1492 – Columbus’ fleet anchored at “Fernandina” (Long Island, Bahamas).
1701 – Yale University was founded as The Collegiate School of Kilingworth, Connecticut by Congregationalists who considered Harvard too liberal.
1710 – British troops occupied Port Royal, Nova Scotia.
1780 – A raid on Royalton, Vermont and Tunbridge, Vermont are the last major raids of the American Revolutionary War. Just before dawn the town line of Tunbridge and Royalton was witness to the last major raid of the Revolutionary War in New England. In the “Royalton Raid” three hundred Indians led by British soldiers invaded from Canada along the First Branch of the White River. Part of a series of raids designed to terrorize frontier settlements, the result was the destruction of dozens of homes, crops and livestock necessary to survive the coming winter. Although women and girls were not harmed, 28 men and boys were taken captive and marched to Canada to be imprisoned. In the years that followed, many of the captives made their way back to their families, but some never returned. One resident, Peter Button, was killed in Tunbridge near the Royalton town line along what is Rte. 110 today.
1781 – General Cornwallis finding no way out from Yorktown seige. At about 4:00 A.M. Lt. Colonel Robert Abercromby led 350 British troops on a sortie to spike allied guns now in position on the second parallel. Abercromby was able to spike four guns after pretending to be an American detachment. Moving to another position along the parallel, the British were this time driven back to their lines by a French covering party. However, they had managed to spike two more guns, but the allies were able to get all the spiked guns back into action within six hours. That evening, General Cornwallis attempted to ferry across the York River to see about fighting his way out by way of Gloucester, but a storm frustrated these efforts.
1846 – American dentist, William T. G. Morton first demonstrated ether anesthesia at the Massachusetts General Hospital in the Ether Dome.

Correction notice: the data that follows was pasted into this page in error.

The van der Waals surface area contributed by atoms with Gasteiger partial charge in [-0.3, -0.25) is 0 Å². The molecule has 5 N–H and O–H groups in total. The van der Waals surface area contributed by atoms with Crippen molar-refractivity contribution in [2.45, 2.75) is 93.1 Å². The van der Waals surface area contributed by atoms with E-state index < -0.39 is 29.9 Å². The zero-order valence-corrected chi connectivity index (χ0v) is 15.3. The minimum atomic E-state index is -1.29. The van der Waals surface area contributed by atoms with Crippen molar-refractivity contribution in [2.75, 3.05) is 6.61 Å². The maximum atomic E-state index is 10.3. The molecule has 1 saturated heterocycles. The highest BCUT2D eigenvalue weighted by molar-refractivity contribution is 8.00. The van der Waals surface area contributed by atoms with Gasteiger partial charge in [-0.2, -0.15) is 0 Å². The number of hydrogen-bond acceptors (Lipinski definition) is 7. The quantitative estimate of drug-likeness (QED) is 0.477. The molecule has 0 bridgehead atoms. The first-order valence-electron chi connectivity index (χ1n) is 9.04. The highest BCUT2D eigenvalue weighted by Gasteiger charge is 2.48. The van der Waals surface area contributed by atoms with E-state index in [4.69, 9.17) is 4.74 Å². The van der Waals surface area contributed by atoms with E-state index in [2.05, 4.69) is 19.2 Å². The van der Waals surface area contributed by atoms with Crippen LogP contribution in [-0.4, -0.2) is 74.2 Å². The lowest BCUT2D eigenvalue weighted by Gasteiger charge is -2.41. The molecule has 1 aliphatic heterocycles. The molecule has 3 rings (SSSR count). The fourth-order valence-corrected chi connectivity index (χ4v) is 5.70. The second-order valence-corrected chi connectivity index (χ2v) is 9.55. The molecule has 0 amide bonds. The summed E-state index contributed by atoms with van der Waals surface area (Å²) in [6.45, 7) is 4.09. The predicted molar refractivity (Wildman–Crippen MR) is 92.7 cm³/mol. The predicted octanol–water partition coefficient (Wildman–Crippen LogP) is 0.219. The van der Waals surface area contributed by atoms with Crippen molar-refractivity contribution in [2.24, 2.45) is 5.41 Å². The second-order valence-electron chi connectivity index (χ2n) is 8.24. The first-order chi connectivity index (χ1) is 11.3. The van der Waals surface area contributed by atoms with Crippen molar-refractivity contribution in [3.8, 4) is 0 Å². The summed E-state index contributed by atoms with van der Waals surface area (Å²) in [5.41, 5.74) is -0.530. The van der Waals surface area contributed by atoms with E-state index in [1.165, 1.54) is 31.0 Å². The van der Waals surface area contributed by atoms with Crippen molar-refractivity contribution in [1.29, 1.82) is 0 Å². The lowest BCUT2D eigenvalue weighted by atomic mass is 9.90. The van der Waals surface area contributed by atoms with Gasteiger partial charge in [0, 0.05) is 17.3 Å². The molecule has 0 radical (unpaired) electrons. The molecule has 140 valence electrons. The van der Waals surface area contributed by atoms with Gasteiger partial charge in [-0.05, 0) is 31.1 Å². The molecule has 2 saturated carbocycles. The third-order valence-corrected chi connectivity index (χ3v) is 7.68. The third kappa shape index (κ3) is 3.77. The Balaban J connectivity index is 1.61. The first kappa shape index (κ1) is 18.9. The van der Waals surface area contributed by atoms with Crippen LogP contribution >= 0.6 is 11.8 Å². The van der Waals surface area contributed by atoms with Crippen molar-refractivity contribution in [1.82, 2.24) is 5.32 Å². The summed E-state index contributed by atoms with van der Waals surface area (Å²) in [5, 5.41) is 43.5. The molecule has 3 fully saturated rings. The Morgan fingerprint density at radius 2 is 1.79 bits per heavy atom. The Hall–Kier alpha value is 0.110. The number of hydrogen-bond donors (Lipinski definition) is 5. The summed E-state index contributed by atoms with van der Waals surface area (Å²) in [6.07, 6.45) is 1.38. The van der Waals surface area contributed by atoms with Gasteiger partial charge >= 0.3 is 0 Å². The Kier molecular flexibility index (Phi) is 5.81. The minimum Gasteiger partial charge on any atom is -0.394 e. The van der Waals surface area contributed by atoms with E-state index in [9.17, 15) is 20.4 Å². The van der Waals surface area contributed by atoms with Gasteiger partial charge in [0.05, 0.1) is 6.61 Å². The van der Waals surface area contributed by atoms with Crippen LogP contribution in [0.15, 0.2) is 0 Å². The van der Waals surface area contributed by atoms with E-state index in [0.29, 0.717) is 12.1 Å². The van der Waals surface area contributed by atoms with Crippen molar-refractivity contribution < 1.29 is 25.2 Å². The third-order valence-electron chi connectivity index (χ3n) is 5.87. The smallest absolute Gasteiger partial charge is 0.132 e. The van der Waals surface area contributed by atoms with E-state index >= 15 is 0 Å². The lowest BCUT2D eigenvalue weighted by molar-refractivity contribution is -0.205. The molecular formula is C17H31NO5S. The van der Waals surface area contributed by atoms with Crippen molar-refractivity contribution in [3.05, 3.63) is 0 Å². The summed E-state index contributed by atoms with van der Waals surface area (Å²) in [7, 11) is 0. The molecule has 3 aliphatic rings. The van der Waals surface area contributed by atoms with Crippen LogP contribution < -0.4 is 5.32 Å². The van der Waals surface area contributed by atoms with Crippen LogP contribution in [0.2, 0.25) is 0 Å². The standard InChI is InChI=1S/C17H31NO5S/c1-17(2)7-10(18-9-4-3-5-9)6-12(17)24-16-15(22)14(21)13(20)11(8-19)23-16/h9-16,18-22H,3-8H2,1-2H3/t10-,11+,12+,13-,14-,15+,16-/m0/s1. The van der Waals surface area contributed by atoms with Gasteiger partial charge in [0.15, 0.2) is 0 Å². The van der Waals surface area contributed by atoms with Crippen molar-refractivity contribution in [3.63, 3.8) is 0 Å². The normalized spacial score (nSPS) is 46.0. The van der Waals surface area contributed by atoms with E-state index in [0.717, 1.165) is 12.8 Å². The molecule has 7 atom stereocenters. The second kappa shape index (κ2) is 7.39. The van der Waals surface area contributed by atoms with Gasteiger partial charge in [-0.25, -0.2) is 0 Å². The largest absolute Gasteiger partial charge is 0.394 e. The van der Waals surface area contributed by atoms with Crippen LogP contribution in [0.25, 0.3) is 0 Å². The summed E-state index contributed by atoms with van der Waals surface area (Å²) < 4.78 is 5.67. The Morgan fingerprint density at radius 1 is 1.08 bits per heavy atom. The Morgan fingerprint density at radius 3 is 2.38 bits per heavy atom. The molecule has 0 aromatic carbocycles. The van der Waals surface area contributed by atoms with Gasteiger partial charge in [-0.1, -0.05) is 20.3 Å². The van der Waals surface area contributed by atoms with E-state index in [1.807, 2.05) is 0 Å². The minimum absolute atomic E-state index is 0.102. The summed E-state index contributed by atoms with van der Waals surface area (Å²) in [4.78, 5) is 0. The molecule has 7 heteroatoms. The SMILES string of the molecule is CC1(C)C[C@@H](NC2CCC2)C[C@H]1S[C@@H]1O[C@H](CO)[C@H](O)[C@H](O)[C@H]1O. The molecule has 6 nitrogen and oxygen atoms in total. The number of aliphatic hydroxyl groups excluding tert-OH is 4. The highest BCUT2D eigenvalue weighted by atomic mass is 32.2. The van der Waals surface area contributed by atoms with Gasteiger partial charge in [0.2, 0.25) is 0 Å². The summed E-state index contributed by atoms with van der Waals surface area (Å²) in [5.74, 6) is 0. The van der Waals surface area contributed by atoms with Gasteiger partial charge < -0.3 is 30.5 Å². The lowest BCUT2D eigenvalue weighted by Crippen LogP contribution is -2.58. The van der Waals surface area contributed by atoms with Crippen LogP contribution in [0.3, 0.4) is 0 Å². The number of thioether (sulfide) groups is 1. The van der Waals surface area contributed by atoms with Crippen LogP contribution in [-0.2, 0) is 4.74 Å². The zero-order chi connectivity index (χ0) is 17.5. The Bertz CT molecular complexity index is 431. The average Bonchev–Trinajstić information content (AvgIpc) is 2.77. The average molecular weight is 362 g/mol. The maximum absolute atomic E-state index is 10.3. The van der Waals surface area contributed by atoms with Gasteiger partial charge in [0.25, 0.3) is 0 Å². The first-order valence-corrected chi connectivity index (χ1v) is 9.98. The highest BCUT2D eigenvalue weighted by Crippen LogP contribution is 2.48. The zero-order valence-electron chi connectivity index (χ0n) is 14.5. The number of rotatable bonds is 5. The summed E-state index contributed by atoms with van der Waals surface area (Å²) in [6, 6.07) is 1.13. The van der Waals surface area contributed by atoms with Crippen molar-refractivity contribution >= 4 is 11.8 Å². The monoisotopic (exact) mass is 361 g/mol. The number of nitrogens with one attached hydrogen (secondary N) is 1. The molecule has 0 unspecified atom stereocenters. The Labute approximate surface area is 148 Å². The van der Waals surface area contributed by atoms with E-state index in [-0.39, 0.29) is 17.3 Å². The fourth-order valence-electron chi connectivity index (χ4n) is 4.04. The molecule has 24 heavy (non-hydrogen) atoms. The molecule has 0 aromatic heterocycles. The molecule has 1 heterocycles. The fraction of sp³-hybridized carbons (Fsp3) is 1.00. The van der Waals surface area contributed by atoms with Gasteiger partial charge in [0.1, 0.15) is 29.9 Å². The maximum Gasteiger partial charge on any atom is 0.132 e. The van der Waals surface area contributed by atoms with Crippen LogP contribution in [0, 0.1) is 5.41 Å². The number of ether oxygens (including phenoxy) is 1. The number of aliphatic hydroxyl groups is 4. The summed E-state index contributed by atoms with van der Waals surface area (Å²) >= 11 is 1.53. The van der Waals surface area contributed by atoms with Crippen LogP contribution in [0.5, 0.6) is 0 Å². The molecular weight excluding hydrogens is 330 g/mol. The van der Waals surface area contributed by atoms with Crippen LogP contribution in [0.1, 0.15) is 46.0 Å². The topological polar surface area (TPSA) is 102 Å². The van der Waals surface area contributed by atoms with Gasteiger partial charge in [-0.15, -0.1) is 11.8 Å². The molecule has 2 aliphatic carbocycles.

1859 – On Sunday evening radical abolitionist John Brown and a tiny army of five black and 13 white supporters seized the Federal arsenal at Harper’s Ferry, Virginia (now West Virginia). Convinced that local slaves would rise up behind him, Brown planned to establish a new republic of fugitives in the Appalachian Mountains. Brown’s plans immediately went awry when the expected slave rebellion did not happen and the townspeople trapped Brown’s men inside the engine house at the Federal arsenal. Within 24 hours, Brown and his four surviving men were captured by a force of 90 U.S. Marines under the command of Lt. Col. Robert E. Lee. Brown, quickly convicted of criminal conspiracy and treason and sentenced to death, was hanged on December 2, 1859. As he went to the gallows, Brown handed a note to one of his guards: “I, John Brown, am now quite certain that the crimes of this guilty land will never be purged away but with blood.”
1861 – The Confederacy started selling postage stamps.
1909 – William Howard Taft and Porfirio Díaz hold a summit, a first between a U.S. and a Mexican president, and they only narrowly escape assassination. Frederick Russell Burnham, a private security officer, and Private C.R. Moore, a Texas Ranger, discovered a man holding a concealed palm pistol standing at the El Paso Chamber of Commerce building along the procession route. Burnham and Moore captured and disarmed the assassin within only a few feet of Taft and Díaz.
1940 – Benjamin O. Davis, became the U.S. Army’s first African American Brigadier General. His promotion to Brigadier General aroused a brief but intense controversy, both on account of his race and because it came just a month before the presidential elections, it was viewed by some as politically motivated on the part of President Franklin D. Roosevelt. In command of the 2nd Cavalry Brigade at Fort Riley, Kansas, on promotion. He retired in 1941, but was immediately recalled to active duty and assigned to the Officer of the Inspector General of the Army. During World War II, he served in the European Theater of Operations as adviser on race relations in the Army. Returning to his post as Assistant Inspector General he retired again from the Army in 1948 after 50 years of service